IRVINE, Calif. - September 21, 2020
The Transportation Corridor Agencies are swinging open the corral gate for a pilot program that will see cattle from a nearby ranch graze the land at their Live Oak Plaza Conservation Area in Trabuco Canyon.
The Board of Directors for the Foothill/Eastern Transportation Corridor Agency (F/ETCA) has authorized staff to enter into a three-year agreement with 5 Bar Beef to provide the cattle, water, additional feeding and other functions necessary to properly graze the land. The land will be grazed in the late summer, late winter and spring.
In May, the Agency adopted conservation grazing as the preferred science-based approach to manage the 23.2-acre property, which was acquired in 2005. Conservation grazing, or targeted grazing, is the use of grazing livestock to improve and maintain the quality of biodiversity of natural areas that have been previously disturbed.
Grazing is used as a means to restore native vegetation while mitigating the risk of wildfires through the removal of non-native grasses and plants. Not only is grazing a natural alternative to using harsh chemicals to maintain the land, it is also more financially prudent.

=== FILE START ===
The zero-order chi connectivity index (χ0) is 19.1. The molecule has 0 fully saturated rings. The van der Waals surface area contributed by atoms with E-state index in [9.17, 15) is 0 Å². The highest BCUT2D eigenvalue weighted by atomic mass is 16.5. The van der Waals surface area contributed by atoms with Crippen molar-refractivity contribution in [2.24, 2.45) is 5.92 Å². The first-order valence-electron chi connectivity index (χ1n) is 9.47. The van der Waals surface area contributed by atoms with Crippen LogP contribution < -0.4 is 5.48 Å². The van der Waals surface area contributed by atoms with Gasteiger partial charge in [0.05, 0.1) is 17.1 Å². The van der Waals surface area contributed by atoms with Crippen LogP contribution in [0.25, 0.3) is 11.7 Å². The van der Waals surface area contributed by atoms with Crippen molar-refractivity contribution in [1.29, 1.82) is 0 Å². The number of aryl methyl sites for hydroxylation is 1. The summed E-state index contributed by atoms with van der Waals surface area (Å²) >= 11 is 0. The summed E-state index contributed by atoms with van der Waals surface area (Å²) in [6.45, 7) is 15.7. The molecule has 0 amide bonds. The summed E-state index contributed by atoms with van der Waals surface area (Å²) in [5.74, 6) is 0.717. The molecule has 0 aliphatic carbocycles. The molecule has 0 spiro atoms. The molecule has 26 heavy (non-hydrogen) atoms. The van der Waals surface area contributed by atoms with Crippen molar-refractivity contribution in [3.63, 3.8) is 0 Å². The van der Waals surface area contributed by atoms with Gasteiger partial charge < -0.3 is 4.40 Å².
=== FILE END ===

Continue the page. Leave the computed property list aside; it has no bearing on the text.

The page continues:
“I’m so pleased that we are able to begin this grazing program at Live Oak Plaza. Protecting native habitat without the use of harmful pesticides is something I have long championed in my city, and I’m thrilled to see TCA instituting this approach as well,” said Christina Shea, Irvine Mayor and F/ETCA Chairwoman.
“Ranching is part of Orange County’s heritage and this common-sense approach to land management allows us to use natural resources for the benefit of the community at large and preserve open space for future generations. I am proud that we are implementing this type of program in the Lake Forest area,” said F/ETCA Director Scott Voigts, who serves on the Lake Forest City Council.
Located in Trabuco Canyon, east of the 241 Toll Road, Live Oak Plaza contains valuable oak woodlands, riparian and coastal sage scrub habitat for the threatened coastal California gnatcatcher and the endangered Riverside fairy shrimp. Prior to being conserved as permanent open space by TCA, the site had been zoned for commercial, residential and gas station development. It now provides natural wildlife movement corridors to and from the Cleveland National Forest. To learn more about Live Oak Plaza as well as TCA’s other award-winning environmental sites and initiatives, visit https://thetollroads.com/about/environment.
The Transportation Corridor Agencies (TCA) are two joint powers authorities formed by the California legislature in 1986 to plan, finance, construct and operate Orange County’s public toll road system comprised of the 73, 133, 241 and 261 Toll Roads.
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